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As one of the students observed: I was also exposed to the numerous considerations that a musician has to make when playing on the wards, from body language and position, to being constantly aware of the patient’s reaction and desire for music, to knowing one’s place when on the wards. Despite having the best intentions, musicians must always respect the patient’s wishes and foster their sense of control, especially when they have no say in their illness progression.”

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This year student Alison Haigh used her experience to directly inform her clinical learning. Her PEP project focused on the how music can relieve anxiety in hospitalised child patients. She composed a song directly informed by observing and then participating in musical activities on the children’s wards with the musicians. She describes her learning process:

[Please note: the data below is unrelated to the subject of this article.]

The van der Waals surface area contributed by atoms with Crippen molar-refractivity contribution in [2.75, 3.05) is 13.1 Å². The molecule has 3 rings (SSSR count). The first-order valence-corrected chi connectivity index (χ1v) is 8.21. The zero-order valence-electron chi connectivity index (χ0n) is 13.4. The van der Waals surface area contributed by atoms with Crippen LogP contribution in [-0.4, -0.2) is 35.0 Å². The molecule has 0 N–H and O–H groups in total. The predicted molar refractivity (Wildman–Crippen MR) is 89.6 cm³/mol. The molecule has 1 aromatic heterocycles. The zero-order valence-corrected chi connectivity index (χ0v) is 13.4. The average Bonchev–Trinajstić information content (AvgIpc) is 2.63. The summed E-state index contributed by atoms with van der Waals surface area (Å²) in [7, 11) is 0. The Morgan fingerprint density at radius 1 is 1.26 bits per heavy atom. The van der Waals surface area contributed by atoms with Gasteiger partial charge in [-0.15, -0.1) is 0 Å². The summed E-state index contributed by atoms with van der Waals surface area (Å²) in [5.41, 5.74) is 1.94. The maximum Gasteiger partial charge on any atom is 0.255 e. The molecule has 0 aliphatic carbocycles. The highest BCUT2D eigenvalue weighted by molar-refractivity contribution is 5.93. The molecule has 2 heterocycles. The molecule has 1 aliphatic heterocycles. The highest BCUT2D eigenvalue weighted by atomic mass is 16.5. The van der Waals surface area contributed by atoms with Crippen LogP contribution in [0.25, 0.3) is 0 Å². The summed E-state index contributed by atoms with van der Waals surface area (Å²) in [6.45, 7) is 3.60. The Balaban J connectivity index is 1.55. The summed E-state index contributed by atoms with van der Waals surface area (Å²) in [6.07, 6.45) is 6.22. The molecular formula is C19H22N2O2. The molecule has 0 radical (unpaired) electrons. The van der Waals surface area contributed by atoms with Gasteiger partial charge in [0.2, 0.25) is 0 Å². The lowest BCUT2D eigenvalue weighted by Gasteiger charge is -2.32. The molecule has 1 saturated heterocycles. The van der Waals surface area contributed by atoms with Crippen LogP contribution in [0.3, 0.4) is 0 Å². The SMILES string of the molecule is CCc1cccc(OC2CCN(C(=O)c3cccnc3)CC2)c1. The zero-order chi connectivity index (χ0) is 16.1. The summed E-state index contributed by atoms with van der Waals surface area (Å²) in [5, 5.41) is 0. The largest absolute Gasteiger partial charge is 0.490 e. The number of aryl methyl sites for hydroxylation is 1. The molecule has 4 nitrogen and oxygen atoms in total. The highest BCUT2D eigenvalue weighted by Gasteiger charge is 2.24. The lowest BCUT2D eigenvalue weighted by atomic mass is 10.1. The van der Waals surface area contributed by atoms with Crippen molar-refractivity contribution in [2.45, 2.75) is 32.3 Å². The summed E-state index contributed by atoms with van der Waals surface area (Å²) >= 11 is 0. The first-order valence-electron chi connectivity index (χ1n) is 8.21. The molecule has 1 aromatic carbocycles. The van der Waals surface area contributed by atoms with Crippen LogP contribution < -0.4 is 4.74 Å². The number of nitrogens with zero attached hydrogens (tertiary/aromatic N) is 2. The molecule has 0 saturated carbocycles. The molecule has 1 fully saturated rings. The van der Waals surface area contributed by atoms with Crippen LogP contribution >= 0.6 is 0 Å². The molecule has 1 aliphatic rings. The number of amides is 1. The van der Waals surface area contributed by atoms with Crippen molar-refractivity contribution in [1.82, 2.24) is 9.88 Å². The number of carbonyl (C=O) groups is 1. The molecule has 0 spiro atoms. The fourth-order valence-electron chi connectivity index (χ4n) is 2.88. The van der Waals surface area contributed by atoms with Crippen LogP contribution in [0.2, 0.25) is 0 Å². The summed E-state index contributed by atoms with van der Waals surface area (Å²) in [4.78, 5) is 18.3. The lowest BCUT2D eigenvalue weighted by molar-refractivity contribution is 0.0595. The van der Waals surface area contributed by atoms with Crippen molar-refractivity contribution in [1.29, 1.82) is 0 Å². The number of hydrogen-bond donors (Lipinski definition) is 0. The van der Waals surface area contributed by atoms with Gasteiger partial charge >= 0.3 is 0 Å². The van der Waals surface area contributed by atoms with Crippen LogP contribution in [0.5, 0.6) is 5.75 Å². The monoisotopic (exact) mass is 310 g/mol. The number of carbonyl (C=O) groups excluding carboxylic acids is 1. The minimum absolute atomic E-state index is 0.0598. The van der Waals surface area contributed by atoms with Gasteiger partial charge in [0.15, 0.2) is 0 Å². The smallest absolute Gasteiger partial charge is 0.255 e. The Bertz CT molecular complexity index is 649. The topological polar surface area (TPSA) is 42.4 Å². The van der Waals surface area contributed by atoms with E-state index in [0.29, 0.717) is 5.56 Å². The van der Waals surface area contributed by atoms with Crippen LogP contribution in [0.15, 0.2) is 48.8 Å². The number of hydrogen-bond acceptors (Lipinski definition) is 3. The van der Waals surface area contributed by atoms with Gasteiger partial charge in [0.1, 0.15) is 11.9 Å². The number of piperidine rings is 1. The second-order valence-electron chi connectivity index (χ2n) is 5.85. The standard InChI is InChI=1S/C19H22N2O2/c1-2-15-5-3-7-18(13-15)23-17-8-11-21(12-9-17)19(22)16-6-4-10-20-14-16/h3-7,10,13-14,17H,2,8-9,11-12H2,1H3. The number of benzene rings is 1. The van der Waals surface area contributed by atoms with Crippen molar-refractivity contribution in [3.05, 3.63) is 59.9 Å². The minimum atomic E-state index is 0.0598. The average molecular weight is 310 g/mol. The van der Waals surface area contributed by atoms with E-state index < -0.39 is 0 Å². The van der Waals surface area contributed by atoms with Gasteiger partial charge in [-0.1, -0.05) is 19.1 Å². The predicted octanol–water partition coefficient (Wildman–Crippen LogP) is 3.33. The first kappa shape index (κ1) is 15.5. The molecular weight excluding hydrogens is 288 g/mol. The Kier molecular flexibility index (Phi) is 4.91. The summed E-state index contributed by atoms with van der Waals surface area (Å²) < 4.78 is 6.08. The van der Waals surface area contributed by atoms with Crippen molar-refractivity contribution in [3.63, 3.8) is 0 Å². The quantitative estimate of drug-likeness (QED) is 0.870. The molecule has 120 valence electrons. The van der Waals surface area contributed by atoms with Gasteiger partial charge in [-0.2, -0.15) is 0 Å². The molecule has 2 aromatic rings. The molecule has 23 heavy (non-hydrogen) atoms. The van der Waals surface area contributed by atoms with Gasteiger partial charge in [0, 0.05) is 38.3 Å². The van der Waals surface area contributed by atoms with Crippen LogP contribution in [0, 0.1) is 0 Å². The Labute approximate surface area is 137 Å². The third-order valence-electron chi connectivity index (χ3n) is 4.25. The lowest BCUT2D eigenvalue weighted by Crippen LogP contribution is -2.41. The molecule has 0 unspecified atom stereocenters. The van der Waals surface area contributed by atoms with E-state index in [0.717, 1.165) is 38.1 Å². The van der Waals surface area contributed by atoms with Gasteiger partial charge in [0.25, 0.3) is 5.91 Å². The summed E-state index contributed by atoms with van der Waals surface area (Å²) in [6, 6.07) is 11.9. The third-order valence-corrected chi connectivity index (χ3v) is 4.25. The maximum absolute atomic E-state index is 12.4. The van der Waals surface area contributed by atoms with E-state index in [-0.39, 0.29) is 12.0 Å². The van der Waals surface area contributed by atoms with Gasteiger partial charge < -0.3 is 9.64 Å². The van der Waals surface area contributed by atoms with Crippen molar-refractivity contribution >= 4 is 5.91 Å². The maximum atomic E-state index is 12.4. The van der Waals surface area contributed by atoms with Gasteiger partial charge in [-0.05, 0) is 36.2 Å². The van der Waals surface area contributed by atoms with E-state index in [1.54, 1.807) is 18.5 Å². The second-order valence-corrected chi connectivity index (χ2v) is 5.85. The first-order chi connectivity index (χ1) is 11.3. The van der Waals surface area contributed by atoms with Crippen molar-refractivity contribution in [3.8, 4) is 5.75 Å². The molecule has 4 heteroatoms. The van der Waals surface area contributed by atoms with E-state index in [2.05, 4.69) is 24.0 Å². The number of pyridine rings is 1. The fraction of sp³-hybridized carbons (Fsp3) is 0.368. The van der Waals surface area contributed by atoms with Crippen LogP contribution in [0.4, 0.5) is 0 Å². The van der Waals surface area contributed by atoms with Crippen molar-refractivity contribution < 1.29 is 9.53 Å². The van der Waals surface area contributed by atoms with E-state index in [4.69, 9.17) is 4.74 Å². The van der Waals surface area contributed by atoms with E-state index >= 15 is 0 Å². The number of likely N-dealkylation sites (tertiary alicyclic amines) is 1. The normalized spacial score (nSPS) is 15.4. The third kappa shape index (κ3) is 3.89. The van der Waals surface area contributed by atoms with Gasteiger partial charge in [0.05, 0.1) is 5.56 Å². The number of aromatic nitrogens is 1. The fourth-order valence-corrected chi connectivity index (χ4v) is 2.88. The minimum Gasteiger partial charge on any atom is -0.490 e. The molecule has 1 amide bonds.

“I realised that children in hospital meet a lot of new people each day from the multi-disciplinary team that cares for them. I wrote “Say Hello” to try and alleviate some of the anxiety around meeting new people in hospital for children, through the medium of music. The lyrics describe meeting and greeting people and encourage the children to wave along and say hello. I presented the lyrics with some cartoons about meeting common members of staff, so children who cannot read could look at the pictures to help them understand what the song is about. When we first played the song on the ward the children waved along and relaxed with the music just as I had envisaged. It was immensely gratifying to see the smiles on their faces and their parents too. The children also added their own percussion to the song as it was played, encouraging interaction with the song and its message.”

Say hello alison song picture

The PEP provides a unique opportunity to explore the roles and relationships brought together through the hospital experience and our own perceptions of health and ill-health. It reminds us all that positivity can be created within the smallest of responses and in the shortest of interactions. It reminds us too that the process of healing is multi-faceted.